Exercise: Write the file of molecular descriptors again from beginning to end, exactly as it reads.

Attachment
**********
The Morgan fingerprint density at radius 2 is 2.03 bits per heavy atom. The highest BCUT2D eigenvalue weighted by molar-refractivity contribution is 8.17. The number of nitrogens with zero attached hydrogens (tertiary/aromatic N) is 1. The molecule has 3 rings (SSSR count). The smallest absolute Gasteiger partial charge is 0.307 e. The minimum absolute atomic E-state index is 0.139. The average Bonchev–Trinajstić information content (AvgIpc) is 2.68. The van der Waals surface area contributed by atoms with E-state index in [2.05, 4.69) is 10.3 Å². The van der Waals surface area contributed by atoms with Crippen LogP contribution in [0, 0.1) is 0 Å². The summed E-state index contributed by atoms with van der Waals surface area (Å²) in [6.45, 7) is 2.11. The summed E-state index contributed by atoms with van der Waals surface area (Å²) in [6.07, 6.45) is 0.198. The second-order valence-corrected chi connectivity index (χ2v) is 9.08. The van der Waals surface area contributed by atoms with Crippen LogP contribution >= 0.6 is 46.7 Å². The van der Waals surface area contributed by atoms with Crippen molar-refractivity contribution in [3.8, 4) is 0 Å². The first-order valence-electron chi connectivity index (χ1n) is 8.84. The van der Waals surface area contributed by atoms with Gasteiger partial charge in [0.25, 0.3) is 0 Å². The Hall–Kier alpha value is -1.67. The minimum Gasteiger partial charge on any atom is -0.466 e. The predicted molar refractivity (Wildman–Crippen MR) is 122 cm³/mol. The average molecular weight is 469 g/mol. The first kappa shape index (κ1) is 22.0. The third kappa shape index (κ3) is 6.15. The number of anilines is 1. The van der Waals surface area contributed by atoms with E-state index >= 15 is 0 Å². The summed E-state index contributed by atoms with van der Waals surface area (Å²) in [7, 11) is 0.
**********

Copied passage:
The Morgan fingerprint density at radius 2 is 2.03 bits per heavy atom. The highest BCUT2D eigenvalue weighted by molar-refractivity contribution is 8.17. The number of nitrogens with zero attached hydrogens (tertiary/aromatic N) is 1. The molecule has 3 rings (SSSR count). The smallest absolute Gasteiger partial charge is 0.307 e. The minimum absolute atomic E-state index is 0.139. The average Bonchev–Trinajstić information content (AvgIpc) is 2.68. The van der Waals surface area contributed by atoms with E-state index in [2.05, 4.69) is 10.3 Å². The van der Waals surface area contributed by atoms with Crippen LogP contribution in [0, 0.1) is 0 Å². The summed E-state index contributed by atoms with van der Waals surface area (Å²) in [6.45, 7) is 2.11. The summed E-state index contributed by atoms with van der Waals surface area (Å²) in [6.07, 6.45) is 0.198. The second-order valence-corrected chi connectivity index (χ2v) is 9.08. The van der Waals surface area contributed by atoms with Crippen LogP contribution >= 0.6 is 46.7 Å². The van der Waals surface area contributed by atoms with Crippen molar-refractivity contribution in [3.8, 4) is 0 Å². The first-order valence-electron chi connectivity index (χ1n) is 8.84. The van der Waals surface area contributed by atoms with Gasteiger partial charge in [0.25, 0.3) is 0 Å². The Hall–Kier alpha value is -1.67. The minimum Gasteiger partial charge on any atom is -0.466 e. The predicted molar refractivity (Wildman–Crippen MR) is 122 cm³/mol. The average molecular weight is 469 g/mol. The first kappa shape index (κ1) is 22.0. The third kappa shape index (κ3) is 6.15. The number of anilines is 1. The van der Waals surface area contributed by atoms with E-state index >= 15 is 0 Å². The summed E-state index contributed by atoms with van der Waals surface area (Å²) in [7, 11) is 0.